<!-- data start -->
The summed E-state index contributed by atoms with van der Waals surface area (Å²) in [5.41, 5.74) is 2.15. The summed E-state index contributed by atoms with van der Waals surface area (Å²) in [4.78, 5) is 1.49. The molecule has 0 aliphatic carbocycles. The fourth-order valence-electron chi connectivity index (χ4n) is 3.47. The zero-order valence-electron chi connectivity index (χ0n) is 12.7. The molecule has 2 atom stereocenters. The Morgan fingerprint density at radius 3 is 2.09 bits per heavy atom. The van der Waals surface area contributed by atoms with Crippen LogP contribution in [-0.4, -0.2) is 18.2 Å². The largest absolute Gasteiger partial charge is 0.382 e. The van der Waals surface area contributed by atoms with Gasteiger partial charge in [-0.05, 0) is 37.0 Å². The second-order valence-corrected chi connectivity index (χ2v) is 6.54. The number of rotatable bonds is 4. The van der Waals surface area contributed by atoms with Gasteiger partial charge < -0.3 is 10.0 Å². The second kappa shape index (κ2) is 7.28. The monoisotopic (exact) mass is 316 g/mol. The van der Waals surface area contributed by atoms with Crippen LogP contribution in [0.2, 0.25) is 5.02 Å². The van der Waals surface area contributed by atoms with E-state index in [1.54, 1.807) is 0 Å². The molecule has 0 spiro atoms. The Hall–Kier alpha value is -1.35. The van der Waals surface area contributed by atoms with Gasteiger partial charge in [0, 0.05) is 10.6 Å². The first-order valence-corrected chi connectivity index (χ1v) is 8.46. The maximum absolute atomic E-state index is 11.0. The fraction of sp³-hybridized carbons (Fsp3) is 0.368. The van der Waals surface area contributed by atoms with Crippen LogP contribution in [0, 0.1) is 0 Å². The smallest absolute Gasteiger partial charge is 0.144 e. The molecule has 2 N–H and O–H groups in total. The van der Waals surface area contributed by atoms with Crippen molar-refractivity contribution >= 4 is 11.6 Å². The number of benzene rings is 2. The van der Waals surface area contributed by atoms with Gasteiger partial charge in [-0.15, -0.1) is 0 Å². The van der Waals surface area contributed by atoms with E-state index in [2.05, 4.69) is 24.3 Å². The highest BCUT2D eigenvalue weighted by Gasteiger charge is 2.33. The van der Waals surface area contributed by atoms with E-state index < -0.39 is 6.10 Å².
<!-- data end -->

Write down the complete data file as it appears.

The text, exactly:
The summed E-state index contributed by atoms with van der Waals surface area (Å²) in [5.41, 5.74) is 2.15. The summed E-state index contributed by atoms with van der Waals surface area (Å²) in [4.78, 5) is 1.49. The molecule has 0 aliphatic carbocycles. The fourth-order valence-electron chi connectivity index (χ4n) is 3.47. The zero-order valence-electron chi connectivity index (χ0n) is 12.7. The molecule has 2 atom stereocenters. The Morgan fingerprint density at radius 3 is 2.09 bits per heavy atom. The van der Waals surface area contributed by atoms with Crippen LogP contribution in [-0.4, -0.2) is 18.2 Å². The largest absolute Gasteiger partial charge is 0.382 e. The van der Waals surface area contributed by atoms with Gasteiger partial charge in [-0.05, 0) is 37.0 Å². The second-order valence-corrected chi connectivity index (χ2v) is 6.54. The number of rotatable bonds is 4. The van der Waals surface area contributed by atoms with Gasteiger partial charge < -0.3 is 10.0 Å². The second kappa shape index (κ2) is 7.28. The monoisotopic (exact) mass is 316 g/mol. The van der Waals surface area contributed by atoms with Crippen LogP contribution in [0.2, 0.25) is 5.02 Å². The van der Waals surface area contributed by atoms with E-state index in [1.54, 1.807) is 0 Å². The molecule has 0 spiro atoms. The Hall–Kier alpha value is -1.35. The van der Waals surface area contributed by atoms with Gasteiger partial charge in [0, 0.05) is 10.6 Å². The first-order valence-corrected chi connectivity index (χ1v) is 8.46. The maximum absolute atomic E-state index is 11.0. The fraction of sp³-hybridized carbons (Fsp3) is 0.368. The van der Waals surface area contributed by atoms with Crippen LogP contribution in [0, 0.1) is 0 Å². The smallest absolute Gasteiger partial charge is 0.144 e. The molecule has 2 N–H and O–H groups in total. The van der Waals surface area contributed by atoms with Crippen molar-refractivity contribution >= 4 is 11.6 Å². The number of benzene rings is 2. The van der Waals surface area contributed by atoms with Gasteiger partial charge in [-0.15, -0.1) is 0 Å². The van der Waals surface area contributed by atoms with E-state index in [2.05, 4.69) is 24.3 Å². The highest BCUT2D eigenvalue weighted by Gasteiger charge is 2.33. The van der Waals surface area contributed by atoms with E-state index < -0.39 is 6.10 Å².